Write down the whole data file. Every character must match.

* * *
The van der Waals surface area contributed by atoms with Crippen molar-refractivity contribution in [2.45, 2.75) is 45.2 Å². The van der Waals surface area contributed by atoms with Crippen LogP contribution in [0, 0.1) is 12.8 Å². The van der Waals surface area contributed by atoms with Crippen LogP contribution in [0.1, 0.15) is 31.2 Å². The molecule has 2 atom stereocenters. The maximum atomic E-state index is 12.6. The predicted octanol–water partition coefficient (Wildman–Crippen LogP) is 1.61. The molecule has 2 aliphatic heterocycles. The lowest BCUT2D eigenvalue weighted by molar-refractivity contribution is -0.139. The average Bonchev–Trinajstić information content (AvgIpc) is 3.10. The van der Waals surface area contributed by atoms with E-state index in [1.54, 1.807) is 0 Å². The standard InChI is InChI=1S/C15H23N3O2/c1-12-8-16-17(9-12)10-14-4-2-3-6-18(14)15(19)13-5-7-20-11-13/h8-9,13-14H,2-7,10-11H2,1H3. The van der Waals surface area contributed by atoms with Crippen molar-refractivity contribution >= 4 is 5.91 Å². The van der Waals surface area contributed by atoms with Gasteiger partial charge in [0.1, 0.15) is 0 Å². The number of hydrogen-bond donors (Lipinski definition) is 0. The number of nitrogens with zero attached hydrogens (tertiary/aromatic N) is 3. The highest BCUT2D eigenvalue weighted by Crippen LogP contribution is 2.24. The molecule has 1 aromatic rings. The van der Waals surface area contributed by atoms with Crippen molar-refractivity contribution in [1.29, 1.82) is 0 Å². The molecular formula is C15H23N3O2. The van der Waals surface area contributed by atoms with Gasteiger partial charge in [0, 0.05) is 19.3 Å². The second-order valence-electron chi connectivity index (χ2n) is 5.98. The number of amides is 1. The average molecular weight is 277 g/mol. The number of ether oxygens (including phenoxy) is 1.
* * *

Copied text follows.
The van der Waals surface area contributed by atoms with Crippen molar-refractivity contribution in [2.45, 2.75) is 45.2 Å². The van der Waals surface area contributed by atoms with Crippen LogP contribution in [0, 0.1) is 12.8 Å². The van der Waals surface area contributed by atoms with Crippen LogP contribution in [0.1, 0.15) is 31.2 Å². The molecule has 2 atom stereocenters. The maximum atomic E-state index is 12.6. The predicted octanol–water partition coefficient (Wildman–Crippen LogP) is 1.61. The molecule has 2 aliphatic heterocycles. The lowest BCUT2D eigenvalue weighted by molar-refractivity contribution is -0.139. The average Bonchev–Trinajstić information content (AvgIpc) is 3.10. The van der Waals surface area contributed by atoms with E-state index in [1.54, 1.807) is 0 Å². The standard InChI is InChI=1S/C15H23N3O2/c1-12-8-16-17(9-12)10-14-4-2-3-6-18(14)15(19)13-5-7-20-11-13/h8-9,13-14H,2-7,10-11H2,1H3. The van der Waals surface area contributed by atoms with Crippen molar-refractivity contribution >= 4 is 5.91 Å². The van der Waals surface area contributed by atoms with Gasteiger partial charge in [0.1, 0.15) is 0 Å². The number of hydrogen-bond donors (Lipinski definition) is 0. The number of nitrogens with zero attached hydrogens (tertiary/aromatic N) is 3. The highest BCUT2D eigenvalue weighted by Crippen LogP contribution is 2.24. The molecule has 1 aromatic rings. The van der Waals surface area contributed by atoms with Crippen molar-refractivity contribution in [1.29, 1.82) is 0 Å². The molecular formula is C15H23N3O2. The van der Waals surface area contributed by atoms with Gasteiger partial charge in [0, 0.05) is 19.3 Å². The second-order valence-electron chi connectivity index (χ2n) is 5.98. The number of amides is 1. The average molecular weight is 277 g/mol. The number of ether oxygens (including phenoxy) is 1.